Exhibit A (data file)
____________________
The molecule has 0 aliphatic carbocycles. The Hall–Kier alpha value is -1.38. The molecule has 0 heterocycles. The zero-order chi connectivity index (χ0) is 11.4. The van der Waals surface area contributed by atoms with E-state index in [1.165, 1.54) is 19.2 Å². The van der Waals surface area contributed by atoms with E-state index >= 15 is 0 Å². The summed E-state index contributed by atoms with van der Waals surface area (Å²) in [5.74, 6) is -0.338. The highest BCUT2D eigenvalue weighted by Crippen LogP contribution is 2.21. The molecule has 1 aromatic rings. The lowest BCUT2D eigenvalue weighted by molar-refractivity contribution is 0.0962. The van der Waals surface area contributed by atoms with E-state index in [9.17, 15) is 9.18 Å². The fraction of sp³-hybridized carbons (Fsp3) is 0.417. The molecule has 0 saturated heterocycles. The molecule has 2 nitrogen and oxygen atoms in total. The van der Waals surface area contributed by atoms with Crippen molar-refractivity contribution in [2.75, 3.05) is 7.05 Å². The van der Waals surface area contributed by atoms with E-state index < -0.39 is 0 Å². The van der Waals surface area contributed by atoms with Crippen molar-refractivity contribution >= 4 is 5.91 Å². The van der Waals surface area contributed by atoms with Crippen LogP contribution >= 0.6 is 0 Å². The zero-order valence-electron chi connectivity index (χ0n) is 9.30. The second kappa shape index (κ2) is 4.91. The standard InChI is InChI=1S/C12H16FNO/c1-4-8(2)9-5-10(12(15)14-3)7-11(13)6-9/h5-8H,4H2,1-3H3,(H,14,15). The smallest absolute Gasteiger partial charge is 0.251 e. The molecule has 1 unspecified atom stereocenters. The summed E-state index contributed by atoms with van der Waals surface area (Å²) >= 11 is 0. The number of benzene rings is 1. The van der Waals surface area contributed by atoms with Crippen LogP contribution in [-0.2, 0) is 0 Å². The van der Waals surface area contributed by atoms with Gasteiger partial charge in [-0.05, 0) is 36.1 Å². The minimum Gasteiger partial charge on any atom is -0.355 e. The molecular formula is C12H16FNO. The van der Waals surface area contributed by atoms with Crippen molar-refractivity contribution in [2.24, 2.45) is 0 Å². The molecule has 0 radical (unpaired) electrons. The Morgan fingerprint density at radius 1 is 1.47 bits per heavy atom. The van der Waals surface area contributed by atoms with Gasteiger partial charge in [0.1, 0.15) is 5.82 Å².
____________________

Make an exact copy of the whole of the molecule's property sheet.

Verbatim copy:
The molecule has 0 aliphatic carbocycles. The Hall–Kier alpha value is -1.38. The molecule has 0 heterocycles. The zero-order chi connectivity index (χ0) is 11.4. The van der Waals surface area contributed by atoms with E-state index in [1.165, 1.54) is 19.2 Å². The van der Waals surface area contributed by atoms with E-state index >= 15 is 0 Å². The summed E-state index contributed by atoms with van der Waals surface area (Å²) in [5.74, 6) is -0.338. The highest BCUT2D eigenvalue weighted by Crippen LogP contribution is 2.21. The molecule has 1 aromatic rings. The lowest BCUT2D eigenvalue weighted by molar-refractivity contribution is 0.0962. The van der Waals surface area contributed by atoms with E-state index in [9.17, 15) is 9.18 Å². The fraction of sp³-hybridized carbons (Fsp3) is 0.417. The molecule has 0 saturated heterocycles. The molecule has 2 nitrogen and oxygen atoms in total. The van der Waals surface area contributed by atoms with Crippen molar-refractivity contribution in [2.75, 3.05) is 7.05 Å². The van der Waals surface area contributed by atoms with E-state index < -0.39 is 0 Å². The van der Waals surface area contributed by atoms with Crippen molar-refractivity contribution >= 4 is 5.91 Å². The van der Waals surface area contributed by atoms with Crippen LogP contribution >= 0.6 is 0 Å². The zero-order valence-electron chi connectivity index (χ0n) is 9.30. The second kappa shape index (κ2) is 4.91. The standard InChI is InChI=1S/C12H16FNO/c1-4-8(2)9-5-10(12(15)14-3)7-11(13)6-9/h5-8H,4H2,1-3H3,(H,14,15). The smallest absolute Gasteiger partial charge is 0.251 e. The molecule has 1 unspecified atom stereocenters. The summed E-state index contributed by atoms with van der Waals surface area (Å²) >= 11 is 0. The number of benzene rings is 1. The van der Waals surface area contributed by atoms with Crippen LogP contribution in [-0.2, 0) is 0 Å². The van der Waals surface area contributed by atoms with Gasteiger partial charge in [-0.05, 0) is 36.1 Å². The minimum Gasteiger partial charge on any atom is -0.355 e. The molecular formula is C12H16FNO. The van der Waals surface area contributed by atoms with Crippen molar-refractivity contribution in [2.24, 2.45) is 0 Å². The molecule has 0 radical (unpaired) electrons. The Morgan fingerprint density at radius 1 is 1.47 bits per heavy atom. The van der Waals surface area contributed by atoms with Gasteiger partial charge in [0.1, 0.15) is 5.82 Å².